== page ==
The BestBlog Blogstoeckchen

BestBlogA few weeks ago we were lucky to receive the BestBlog Blogstöckchen from another international project: the Registrar Trek, along with 11 questions.

 

1. How did you get the idea of setting up the blog?

Once upon a time – last summer, to be more precise – Kristiane and Katrin met for a chat in a café in Bonn, Germany. Some months ago we had worked together in Minsk, Belarus, and wanted to catch up on things. We talked about museums, ICOM, museum conferences, blogging experiences and international networking. And we discovered that we would like to explore how we could improve knowledge transfer, foster new connections and networks among our many colleagues worldwide and make ICOM and its work more visible. Thinking of the next conference co-hosted by ICOM Germany, we eventually came up with the idea of setting up a blog to try all this. We wanted to create a space for international conversation that everybody worldwide has easy access to and where it is easy to participate and exchange ideas way before and also after the conference and also among those, that for any reasons can not attend the conference.

Having this in mind, we started to share the up-to-then only rough idea with colleagues from the ICOM national committees co-hosting the conference who might want to join us on this daring journey. Linda from the US with her experiences both in international museum work and blogging was excited to  join us; and soon after Irina from Russia completed our team of four. Continue reading

Weekly News Roundup: April 7, 2014

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Arts for the Aged: The audience of cultural institutions is getting older. The young, however, are not among the recipients of culture, but are the organizers and producers. What impact will this have in the long run?

The State of Mississippi, who long used the power of the state to enforce segregation, will now open a civil rights museum.

In March, local museum professionals and academics gathered at the University of the West Indies (UWI) Museum to attend the Jamaican launch of the new publication Plantation to Nation: Caribbean Museums and National Identity

How should we view the museum?  Perhaps as a kaleidoscope, says the Incluseum bloggers.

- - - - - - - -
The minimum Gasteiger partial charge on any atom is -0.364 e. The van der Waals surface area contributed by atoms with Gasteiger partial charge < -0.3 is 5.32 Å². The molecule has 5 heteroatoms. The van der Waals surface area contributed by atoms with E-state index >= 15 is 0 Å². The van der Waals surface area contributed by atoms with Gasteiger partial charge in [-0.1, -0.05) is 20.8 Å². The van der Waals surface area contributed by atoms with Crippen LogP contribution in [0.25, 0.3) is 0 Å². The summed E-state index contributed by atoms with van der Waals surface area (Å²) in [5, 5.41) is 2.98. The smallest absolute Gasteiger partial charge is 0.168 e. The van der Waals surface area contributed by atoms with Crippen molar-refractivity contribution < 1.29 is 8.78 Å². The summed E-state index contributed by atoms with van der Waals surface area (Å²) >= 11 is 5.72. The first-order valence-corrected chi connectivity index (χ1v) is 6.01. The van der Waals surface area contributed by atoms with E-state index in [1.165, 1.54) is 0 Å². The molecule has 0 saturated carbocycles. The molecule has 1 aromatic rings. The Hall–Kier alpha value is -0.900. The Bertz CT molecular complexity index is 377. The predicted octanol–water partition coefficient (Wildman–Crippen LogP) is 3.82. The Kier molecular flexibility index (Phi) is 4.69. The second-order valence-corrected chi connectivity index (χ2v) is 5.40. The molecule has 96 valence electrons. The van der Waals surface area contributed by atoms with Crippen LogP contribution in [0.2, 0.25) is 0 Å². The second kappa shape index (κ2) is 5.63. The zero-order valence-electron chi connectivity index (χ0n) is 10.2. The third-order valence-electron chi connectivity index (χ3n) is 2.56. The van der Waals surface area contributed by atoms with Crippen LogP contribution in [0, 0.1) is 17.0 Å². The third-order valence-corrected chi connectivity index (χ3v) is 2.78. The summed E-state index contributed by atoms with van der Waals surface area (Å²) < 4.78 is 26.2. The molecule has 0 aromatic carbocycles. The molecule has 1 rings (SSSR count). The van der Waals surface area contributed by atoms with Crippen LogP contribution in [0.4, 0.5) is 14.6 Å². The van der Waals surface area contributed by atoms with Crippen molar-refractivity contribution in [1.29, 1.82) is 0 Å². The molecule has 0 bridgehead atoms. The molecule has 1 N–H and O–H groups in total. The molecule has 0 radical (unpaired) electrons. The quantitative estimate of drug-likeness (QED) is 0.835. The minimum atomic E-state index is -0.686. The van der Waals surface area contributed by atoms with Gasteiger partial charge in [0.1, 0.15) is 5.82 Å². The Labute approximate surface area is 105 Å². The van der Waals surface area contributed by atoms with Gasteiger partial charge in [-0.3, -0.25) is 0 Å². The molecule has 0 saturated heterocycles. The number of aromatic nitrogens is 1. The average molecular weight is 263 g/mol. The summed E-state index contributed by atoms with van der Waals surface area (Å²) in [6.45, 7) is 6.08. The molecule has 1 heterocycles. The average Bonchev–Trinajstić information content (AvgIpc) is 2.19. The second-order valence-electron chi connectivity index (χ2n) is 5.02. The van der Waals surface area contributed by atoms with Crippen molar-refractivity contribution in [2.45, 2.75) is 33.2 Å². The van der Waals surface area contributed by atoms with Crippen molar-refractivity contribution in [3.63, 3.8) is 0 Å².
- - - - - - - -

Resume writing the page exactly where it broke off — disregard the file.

Continue reading

Weekly News Roundup: April 1, 2014

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What can museum collections tell us about climate change?  The scientists at an Australian museum take a look.

A new Social Justice Alliance for Museums includes compelling case studies and informative resources.

Is free admission a political issue?  Definitely access is.  Listen to Museopunks podcast with Dallas Museum of Art director Max Anderson talk about their free admission approach and the future of free.

ICOM’s Special Report on Training Museum Professionals.

The Colorado State Museum closes exhibit on Sand Creek Massacre;  to consult with Native Americans on the interpretation of the event 150 years ago. Continue reading

Weekly News Roundup: March 26, 2014

men-of-the-docks-1912-oil-on-canvas-lynchburg-virginia-randolph-college-maier-museum-of-artIs the British National Gallery’s acquisition of a George Bellows painting sold by Randolph College ethical?

Should nations sell cultural heritage to balance the budget?  Portugal plans to sell Miros.  Should museums be able to do the same?  The Delaware Art Museum plans to sell works to stabilize financially, it says.

New Brooklyn Museum show takes compelling look at the Civil Rights Movement.  “The show gets the balance of history right in other ways, too, by letting it be confused and confusing, a thing of loose strands and hard questions”  from the NY Times review.

The Museum as warehouse of memory: Berlin Museum is a confidential tip to insiders. 

Unbeloved history? Discussions about the Jewish museum in Cologne are ongoing. 

The home of Martha Mahlungus, an activist–and mother– will become a museum in South Africa. Continue reading

Orhan Pamuk on Small Museums

zaalzichten-2_bewOne of the conference’s special guest speakers is Orhan Pamuk,  the Nobel Prize winner in literature from Istanbul.  In a recent New York Times article, he highlighted the importance of small museums, for these reasons:

The economic growth that we have witnessed in non-Western countries over the past 20 years has brought with it the formation of a middle class. In order to experience the personal stories that come from within these emerging, modern middle classes, what we need are not huge state museums, but small and innovative museums focusing on individuals. The ingenious developments we’ve seen in museums, in regard to curating and architecture over the past 20 years, can turn small museums into wonderful tools through which to investigate and express our shared humanity.

Which museums does he particularly like at the moment?  The Gustave Moreau Museum in Paris, the Frederic Mares Museum in Barcelona, and the Rockox Museum in Antwerp, among others including his own Museum of Innocence in Istanbul.  And we’re sure he’ll have a great deal to say to all of us about the role of museums in the 21st century.

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Top:  The Rockox in Antwerp, bottom, the street leading to the Museum of Innocence in Istanbul.